Here are some insights into the value of finding requirements defects  before design or coding.

To a software development team it is very valuable to find defects early.  Even better still, is to prevent defects altogether.  Excellent requirements are an effective form of defect prevention and rework prevention.   An ambiguous requirement can lead to substantial wasted effort.

Defects Arise before Coding Starts

Software requirements refinement - finding requirements defects earlyDefects arise in requirements and architecture before coding even starts.  Let us imagine we are in an insurance business, and the business folks have decided that a new (or changed) system is needed.  They set out to describe what they want and pass it on to IT to estimate.  Such requirements are often  written as user stories, typically this is done in a consistent format:  “As a “….”I need to “…. “so that” …

As soon as pen is put to paper, ambiguities and omissions appear, it is inevitable.   These mistakes in written requirements (if left undiscovered) can lead to costly rework later on in the project.  The cost of such defects is non-trivial,  the UK is set to lose £37Bn on failed (Agile) IT projects (reference).  To avoid these avoidable costs, we need to ensure that the requirements are as unambiguous and as complete as possible.  Even the most skilled requirements authors will make unintentional mistakes, getting them right is not so easy.  This is where automation can now help.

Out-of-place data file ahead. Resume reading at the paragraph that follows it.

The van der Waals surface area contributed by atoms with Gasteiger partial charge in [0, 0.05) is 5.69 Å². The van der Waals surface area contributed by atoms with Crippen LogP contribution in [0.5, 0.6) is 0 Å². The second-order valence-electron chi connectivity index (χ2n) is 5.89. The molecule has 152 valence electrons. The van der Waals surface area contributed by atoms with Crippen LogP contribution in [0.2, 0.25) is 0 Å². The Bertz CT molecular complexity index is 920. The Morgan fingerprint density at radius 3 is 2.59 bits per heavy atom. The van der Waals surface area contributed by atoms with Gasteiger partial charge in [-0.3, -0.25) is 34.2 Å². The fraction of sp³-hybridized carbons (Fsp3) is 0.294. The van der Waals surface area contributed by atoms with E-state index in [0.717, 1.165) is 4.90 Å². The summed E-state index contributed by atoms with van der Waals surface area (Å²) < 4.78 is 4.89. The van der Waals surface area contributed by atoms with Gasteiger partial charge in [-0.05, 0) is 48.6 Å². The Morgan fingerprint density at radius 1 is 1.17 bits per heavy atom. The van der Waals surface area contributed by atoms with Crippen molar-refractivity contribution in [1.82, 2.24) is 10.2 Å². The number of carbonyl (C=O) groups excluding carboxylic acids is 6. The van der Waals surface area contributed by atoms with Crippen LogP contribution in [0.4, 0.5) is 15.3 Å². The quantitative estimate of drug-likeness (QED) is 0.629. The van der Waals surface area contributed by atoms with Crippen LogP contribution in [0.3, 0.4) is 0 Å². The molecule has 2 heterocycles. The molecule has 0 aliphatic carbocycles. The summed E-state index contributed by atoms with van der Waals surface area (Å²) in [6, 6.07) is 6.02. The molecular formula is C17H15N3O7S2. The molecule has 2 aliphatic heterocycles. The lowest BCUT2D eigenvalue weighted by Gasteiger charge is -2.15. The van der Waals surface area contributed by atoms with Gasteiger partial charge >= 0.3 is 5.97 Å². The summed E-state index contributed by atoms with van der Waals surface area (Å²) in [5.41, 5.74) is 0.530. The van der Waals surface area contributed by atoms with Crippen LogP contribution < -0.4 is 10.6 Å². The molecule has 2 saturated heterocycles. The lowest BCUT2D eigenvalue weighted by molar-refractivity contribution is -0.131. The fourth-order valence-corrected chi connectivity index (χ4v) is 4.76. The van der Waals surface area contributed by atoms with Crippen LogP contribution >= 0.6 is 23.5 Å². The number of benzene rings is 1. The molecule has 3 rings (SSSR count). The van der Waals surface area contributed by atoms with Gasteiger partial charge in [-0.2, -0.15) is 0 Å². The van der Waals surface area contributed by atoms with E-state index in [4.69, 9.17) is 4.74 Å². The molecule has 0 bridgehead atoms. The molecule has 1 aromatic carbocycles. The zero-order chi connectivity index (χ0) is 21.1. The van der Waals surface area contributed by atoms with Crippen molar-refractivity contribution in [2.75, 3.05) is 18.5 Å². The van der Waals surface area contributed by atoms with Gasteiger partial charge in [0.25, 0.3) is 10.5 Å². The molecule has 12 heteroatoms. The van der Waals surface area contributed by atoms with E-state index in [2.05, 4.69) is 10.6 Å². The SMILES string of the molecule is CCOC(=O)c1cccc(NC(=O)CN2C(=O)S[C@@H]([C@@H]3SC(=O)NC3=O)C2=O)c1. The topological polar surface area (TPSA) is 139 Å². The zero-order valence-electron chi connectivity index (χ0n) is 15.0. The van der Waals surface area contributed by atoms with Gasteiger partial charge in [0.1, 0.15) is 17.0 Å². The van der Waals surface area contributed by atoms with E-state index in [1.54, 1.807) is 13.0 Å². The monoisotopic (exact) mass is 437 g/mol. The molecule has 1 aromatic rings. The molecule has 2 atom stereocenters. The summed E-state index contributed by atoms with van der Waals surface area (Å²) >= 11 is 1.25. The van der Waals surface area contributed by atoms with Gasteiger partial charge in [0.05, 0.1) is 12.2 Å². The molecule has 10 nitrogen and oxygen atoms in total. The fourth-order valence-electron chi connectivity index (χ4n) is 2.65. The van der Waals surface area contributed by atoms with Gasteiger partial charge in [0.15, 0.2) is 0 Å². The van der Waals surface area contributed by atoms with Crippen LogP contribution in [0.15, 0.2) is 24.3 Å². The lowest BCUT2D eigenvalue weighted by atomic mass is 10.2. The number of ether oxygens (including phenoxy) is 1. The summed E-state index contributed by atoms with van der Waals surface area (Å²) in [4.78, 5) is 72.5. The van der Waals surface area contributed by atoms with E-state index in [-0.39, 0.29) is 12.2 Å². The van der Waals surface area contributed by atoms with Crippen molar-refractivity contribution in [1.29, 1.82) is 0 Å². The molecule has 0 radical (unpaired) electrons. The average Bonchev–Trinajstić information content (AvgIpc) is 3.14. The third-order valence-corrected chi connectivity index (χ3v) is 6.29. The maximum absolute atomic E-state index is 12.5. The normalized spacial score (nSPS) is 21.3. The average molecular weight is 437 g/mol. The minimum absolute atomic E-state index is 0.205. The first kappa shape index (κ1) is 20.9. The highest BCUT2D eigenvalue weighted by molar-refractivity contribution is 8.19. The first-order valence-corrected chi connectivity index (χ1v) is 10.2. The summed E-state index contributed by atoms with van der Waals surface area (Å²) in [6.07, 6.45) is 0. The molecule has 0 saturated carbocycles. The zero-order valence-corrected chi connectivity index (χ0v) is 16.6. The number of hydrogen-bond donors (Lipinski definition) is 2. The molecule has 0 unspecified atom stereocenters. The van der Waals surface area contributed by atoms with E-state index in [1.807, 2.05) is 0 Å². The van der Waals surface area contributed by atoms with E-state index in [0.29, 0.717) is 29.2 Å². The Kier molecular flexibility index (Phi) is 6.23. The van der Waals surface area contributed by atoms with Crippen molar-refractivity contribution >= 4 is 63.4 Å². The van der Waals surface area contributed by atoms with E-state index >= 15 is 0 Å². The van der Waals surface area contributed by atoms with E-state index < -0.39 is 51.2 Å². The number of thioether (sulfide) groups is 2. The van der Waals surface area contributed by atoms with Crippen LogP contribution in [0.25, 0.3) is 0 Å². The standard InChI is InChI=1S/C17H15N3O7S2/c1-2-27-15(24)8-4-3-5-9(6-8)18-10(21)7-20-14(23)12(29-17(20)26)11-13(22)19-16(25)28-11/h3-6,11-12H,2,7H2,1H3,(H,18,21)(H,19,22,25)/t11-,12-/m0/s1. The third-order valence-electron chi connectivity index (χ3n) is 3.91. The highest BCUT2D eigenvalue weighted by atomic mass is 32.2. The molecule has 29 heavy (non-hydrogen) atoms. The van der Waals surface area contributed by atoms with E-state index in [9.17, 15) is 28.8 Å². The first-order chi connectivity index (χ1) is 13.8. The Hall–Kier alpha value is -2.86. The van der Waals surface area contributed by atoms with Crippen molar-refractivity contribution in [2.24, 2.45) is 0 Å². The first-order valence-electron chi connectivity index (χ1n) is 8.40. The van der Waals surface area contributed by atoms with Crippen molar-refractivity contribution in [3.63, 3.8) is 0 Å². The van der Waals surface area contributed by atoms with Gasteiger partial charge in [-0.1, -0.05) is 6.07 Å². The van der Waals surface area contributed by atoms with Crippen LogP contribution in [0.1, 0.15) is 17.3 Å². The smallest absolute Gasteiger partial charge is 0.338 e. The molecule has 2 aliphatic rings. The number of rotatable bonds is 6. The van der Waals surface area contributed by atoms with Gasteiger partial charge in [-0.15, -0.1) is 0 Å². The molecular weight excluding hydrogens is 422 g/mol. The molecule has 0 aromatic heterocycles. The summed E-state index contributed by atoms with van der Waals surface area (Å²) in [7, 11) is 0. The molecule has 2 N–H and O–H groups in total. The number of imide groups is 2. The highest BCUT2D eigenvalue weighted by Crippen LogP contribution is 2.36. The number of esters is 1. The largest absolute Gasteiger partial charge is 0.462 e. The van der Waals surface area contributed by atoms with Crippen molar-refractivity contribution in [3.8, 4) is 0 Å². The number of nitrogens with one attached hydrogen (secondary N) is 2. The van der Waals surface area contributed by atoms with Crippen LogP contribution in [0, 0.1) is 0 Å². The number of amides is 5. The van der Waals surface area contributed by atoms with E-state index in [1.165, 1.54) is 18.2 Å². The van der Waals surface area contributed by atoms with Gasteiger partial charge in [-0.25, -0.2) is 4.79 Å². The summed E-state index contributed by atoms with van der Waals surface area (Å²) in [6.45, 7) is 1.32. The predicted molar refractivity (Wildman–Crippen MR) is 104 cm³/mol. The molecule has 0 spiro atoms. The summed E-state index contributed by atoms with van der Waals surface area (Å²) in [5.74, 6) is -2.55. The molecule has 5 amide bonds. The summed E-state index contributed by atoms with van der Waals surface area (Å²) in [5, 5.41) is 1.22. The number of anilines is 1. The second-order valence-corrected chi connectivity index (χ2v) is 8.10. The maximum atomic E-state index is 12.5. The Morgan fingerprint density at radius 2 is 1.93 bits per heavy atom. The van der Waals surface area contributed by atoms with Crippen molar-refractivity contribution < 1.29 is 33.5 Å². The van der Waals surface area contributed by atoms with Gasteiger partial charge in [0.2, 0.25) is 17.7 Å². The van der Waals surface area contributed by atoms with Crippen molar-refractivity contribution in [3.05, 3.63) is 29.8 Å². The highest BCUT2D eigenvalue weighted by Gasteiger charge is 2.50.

The cost of poor quality software requirements in generating rework

Benefits of Finding Requirements Defects Early

Valuing an early requirements defect discovery is neither straightforward nor definitive.  The main reason is that it depends on how late (in the development process) those defects might have otherwise been found.  If a defect is not found until a much later stage, it will take significantly more effort to repair, costing thousands, if it just found one stage of the SDLC sooner, then perhaps a few hours of effort can been saved.   On average we estimate a modest 4 staff hours saved for every requirements defect discovered early – approximately $200.

Typical effort of finding and fixing and verifying the fix of:

a requirements defect found during the requirements stage:  20 minutes – 4 hours

a requirements defect found during the design stage:   1-10 hours

a requirements defect found during the development stage:  2 – 15 hours

a requirements defect found during the system test stage:  4 hours upward